At 10, I went to a sleepover at my friend Amanda’s house. I cried so late into the night that her parents called my parents to come and pick me up.
I remember thinking I looked REALLY cute in that shirt.
At 13, I went to sleep-away camp. I was a basket case for the entire five day/four night session, and though I begged my parents – via phone calls and letters (which they didn’t received until I’d already returned home) – to retrieve me, they “made” me stick it out.
Yes, those are the largest glasses on the planet.
At 18, I moved away for college. I cried for WEEKS, and made plans to transfer back to the University of Wisconsin in Madison the following semester. Luckily I eventually overcame – thanks to my very patient mother and incredible roommate, Melanie – my homesickness, and decided to stay at the University of Iowa.
No one looks good when they're wearing overalls and crying, right?
At 23, I moved to Cedar Rapids, IA to begin working for the American Red Cross. I only cried for a week or two before I bounced back and started appreciating my new job, new city, and new fiancé.
At 25, I moved with my husband and two cats to Ann Arbor, MI so he could begin graduate school. I DIDN’T CRY AT ALL, PEOPLE. I couldn’t believe it, and quite frankly, neither could my mother. I was still homesick though – Tom was meeting lots of new friends at school, and since I didn’t start working for the Red Cross in Ann Arbor until we’d be there for a couple of months, I was very lonely (thank goodness for our cats and the Taste of Home cookbook that kept me company) for quite a while.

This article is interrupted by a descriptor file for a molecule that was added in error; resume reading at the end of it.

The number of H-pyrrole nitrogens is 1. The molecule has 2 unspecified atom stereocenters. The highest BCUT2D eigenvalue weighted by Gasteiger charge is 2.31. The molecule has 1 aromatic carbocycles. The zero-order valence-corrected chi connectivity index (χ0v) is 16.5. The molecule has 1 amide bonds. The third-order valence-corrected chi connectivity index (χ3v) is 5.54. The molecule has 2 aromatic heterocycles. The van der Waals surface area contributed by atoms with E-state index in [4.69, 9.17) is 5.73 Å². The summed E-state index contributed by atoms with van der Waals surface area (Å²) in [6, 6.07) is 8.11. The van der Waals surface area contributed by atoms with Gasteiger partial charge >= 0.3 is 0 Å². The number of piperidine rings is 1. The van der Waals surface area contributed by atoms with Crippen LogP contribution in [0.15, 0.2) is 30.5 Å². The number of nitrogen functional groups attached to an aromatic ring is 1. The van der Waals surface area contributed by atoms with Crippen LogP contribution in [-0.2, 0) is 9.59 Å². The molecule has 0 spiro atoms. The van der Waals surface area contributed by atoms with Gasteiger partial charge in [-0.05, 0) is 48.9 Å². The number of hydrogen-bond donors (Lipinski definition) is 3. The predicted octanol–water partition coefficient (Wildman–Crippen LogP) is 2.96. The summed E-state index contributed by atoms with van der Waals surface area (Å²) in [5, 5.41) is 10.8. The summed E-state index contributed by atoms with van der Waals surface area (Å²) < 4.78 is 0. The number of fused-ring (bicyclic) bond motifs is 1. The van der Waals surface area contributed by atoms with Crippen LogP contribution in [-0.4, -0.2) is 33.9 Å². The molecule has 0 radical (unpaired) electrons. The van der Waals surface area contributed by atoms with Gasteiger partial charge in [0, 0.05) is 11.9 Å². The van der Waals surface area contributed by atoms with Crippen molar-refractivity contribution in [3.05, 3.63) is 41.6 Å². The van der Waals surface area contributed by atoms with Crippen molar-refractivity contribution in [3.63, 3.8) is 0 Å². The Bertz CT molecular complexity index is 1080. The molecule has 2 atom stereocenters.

At 32 (and 10 months ago), I moved with my husband and two kids to College Station, TX so my husband could begin a new job at TAMU. Once again, NO TEARS. And this time, though I missed my family and friends, I wasn’t lonely.
I’ve been hit, somewhat unexpectedly and rather brutally, over the head with a bout of homesickness. It has to do, at least in part, with the arrival of fall (well, the arrival of fall according to the calendar – here in Texas we’re still a couple of months away from fall-like weather), which is my favorite season and during which nearly all of my favorite holidays take place, sports are played, and activities are available. It also has to do with our recent trip north for the wedding of our friends Mitch and Jess. The trip was amazing, flawed only in that it served as a reminder of what we’re missing – more frequent get-togethers with our families, as well as with our friends and their families; actual seasons (there are two seasons here: summer, and slightly-less-hot-than-summer); greater diversity of people and ideas; pedestrian- and bike-friendly cities; and University of Iowa tailgating – now that we’ve landed in Texas.
Don’t get me wrong – I’m not unhappy here. While still a bit foreign, College Station has quickly become home thanks to our persistent efforts to put down roots, Tom’s great job, the kids’ wonderful school, and new-but-already-surprisingly-good friends for all of us. I have no doubt that in six or so years, when we’re moving on to Tom’s next position (if in fact we decide to move on from College Station – I suppose it’s always possible that I could learn to love this weather), I’ll be writing about how terribly sad we are to be leaving our life in Texas.
I’m just frustrated because I thought I was out of the woods, that I’d finally outgrown my bouts with homesickness that have – at their worst – paralyzed me into seclusion and caused me to miss out on the excitement that accompanies new experiences.
The good news this time around is that I’m older and wiser. I know that this too shall pass, and that seclusion only prolongs the homesickness and isolation. I know which daily activities make these feelings worse, as well as which daily activities lift me up and improve my mood. And if all else fails, I know I can call my mom.